TEACHERS ARE UNCERTAIN
East Valley’s high school and middle school principals support the changes. But opinion among faculty is mixed. A union survey of 106 teachers found 55 percent wanted the district to “abandon re-visioning,” and 53 percent did not trust that the outcome would be positive for students.
Some of the anonymous survey comments accused the survey of bias. Others comments indicated bitter division.
From one anonymous teacher: “They are going to do what they want regardless. What is the point of ‘re-vision’ when the ones in power are blind?” For some, there have been consequences. A secretary was suspended for two days and required to write a formal retraction after she accused the board, in a Facebook post, of illegal activity.
But Norma Woodward, a second-grade teacher at East Falls elementary, says things have calmed down lately.
“I commend [Glenewinkel] for wanting to at least try something and get a good outcome,” Woodward says. She thinks the changes will bring about a crucial shift in atmosphere for students in the sixth, seventh and eighth grades.
East Valley Middle School language-arts teacher Julie Scott, however, worries that if the restructuring is a failure — and she believes it will be — it will be almost impossible to roll back.
“If he thinks this is the model to go to, then pilot it,” Scott says. She suggests changing only a few schools to pre-K-8, and leaving one middle school. But Glenewinkel says the idea was too complicated, logistically, for allocating resources and assigning students.
“It’s pitting parents against administration. Teachers against parents. Principals against parents,” says parent Stacy Montoya.
But this article may be the first some East Valley parents have heard about the plans. Scott points out that the district never mailed out any informative postcards. (In an e-mail to an opponent of restructuring, Glenewinkel said mailing information to all 10,000 voters in the district was deemed too expensive.) Instead, Scott says, handouts were sent home with students, who likely wadded them up in the bottoms of their backpacks and never showed them to parents.
“It’s pitting parents against administration. Teachers against parents. Principals against parents.”
Many parents who have heard about the plan are nervous about the impact older kids would have on younger ones.
“My [middle school-age] kids came home shocked about what they were hearing in school,” says Montoya. “Having a third grader … I can’t imagine them with the older kids.”
Similarly, the five students we talked to at East Valley Middle School all separately expressed the same concern: Some middle school kids cuss. They bully. They do drugs. Should little kids be exposed to that?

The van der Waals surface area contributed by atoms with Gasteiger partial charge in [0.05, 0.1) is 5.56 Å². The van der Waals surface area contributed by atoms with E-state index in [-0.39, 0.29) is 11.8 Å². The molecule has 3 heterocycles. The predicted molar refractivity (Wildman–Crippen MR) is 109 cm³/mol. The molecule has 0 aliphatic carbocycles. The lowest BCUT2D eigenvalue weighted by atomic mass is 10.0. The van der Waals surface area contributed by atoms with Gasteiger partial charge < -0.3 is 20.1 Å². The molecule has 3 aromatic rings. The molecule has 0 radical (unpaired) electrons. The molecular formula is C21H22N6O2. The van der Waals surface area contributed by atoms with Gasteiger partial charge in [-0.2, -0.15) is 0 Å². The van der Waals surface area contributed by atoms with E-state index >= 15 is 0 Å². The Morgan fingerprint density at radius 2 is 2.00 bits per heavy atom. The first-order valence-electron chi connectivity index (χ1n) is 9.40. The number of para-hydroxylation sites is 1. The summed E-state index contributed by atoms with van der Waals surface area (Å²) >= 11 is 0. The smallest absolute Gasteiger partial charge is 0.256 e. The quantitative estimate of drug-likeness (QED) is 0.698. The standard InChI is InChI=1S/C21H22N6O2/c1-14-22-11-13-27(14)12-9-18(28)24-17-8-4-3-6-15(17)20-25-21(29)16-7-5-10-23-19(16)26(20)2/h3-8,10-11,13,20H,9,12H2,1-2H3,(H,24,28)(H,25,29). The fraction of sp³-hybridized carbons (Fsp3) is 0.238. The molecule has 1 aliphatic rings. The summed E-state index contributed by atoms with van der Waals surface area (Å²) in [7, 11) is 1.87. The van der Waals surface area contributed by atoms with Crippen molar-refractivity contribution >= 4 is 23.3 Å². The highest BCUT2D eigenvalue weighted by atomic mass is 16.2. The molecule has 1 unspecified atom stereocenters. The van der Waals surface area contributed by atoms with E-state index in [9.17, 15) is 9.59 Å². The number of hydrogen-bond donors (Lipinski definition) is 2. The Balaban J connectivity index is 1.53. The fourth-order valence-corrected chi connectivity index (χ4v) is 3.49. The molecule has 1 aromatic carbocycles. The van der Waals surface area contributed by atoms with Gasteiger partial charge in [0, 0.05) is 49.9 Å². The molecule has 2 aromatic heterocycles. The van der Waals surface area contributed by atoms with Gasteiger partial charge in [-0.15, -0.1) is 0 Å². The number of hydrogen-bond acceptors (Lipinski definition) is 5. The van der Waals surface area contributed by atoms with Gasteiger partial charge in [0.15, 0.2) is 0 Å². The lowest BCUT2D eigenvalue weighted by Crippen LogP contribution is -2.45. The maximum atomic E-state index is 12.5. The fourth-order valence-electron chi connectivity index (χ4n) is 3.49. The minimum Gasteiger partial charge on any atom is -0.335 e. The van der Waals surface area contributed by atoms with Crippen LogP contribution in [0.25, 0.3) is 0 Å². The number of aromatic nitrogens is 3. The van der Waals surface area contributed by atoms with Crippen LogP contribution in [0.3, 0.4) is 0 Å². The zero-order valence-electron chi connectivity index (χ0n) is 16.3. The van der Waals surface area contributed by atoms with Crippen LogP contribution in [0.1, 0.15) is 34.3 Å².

But parent Lynette Romney argues these troubled older kids will be influenced in positive ways by the younger ones.
“I’ve worked with the alternative middle school kids at the community garden. There was a girl who could not go three minutes without using the F-bomb,” she says. But then she gave that girl the responsibility to help out younger kids and immediately her behavior improved.
There is a loyal contingent of supportive parents — Glenewinkel says he recently went to a PTA meeting at which attendees wholeheartedly supported the idea. Then there are the frustrated parents, the ones who flood the “East Valley — Citizens for Accountable Education” Facebook Group with multiple posts a day, arguing against restructuring.
Sure enough, at the Jan. 4 school board meeting, they were there, waving protest signs. Glenewinkel says one community member left the meeting feeling frightened for her safety and her kids. He reports whispers of recall petitions to remove board members, of a pledge of $5,000 dollars for a campaign to challenge the $33-million school bond needed to ready the schools for K-8.
Glenewinkel agrees that the vote on the upcoming bond can give insight into how many people support his changes. But even if the bond doesn’t pass, he says, the reform will still go through — to the chagrin of some parents.
“We’re going to see about that,” Montoya says. “Groups like us are going to have to grow in such huge numbers they’re going to have to listen to us.”
But the district is out of options, Glenewinkel says, and there’s no doubt in his mind that, with this reform, he’s right. Still, he knows it may cost him his job.“Superintendents and educators are always talking about the hill they’re willing to die on, but they never seem to find it,” Glenewinkel says. “This is the hill I’m sorta willing to die on.”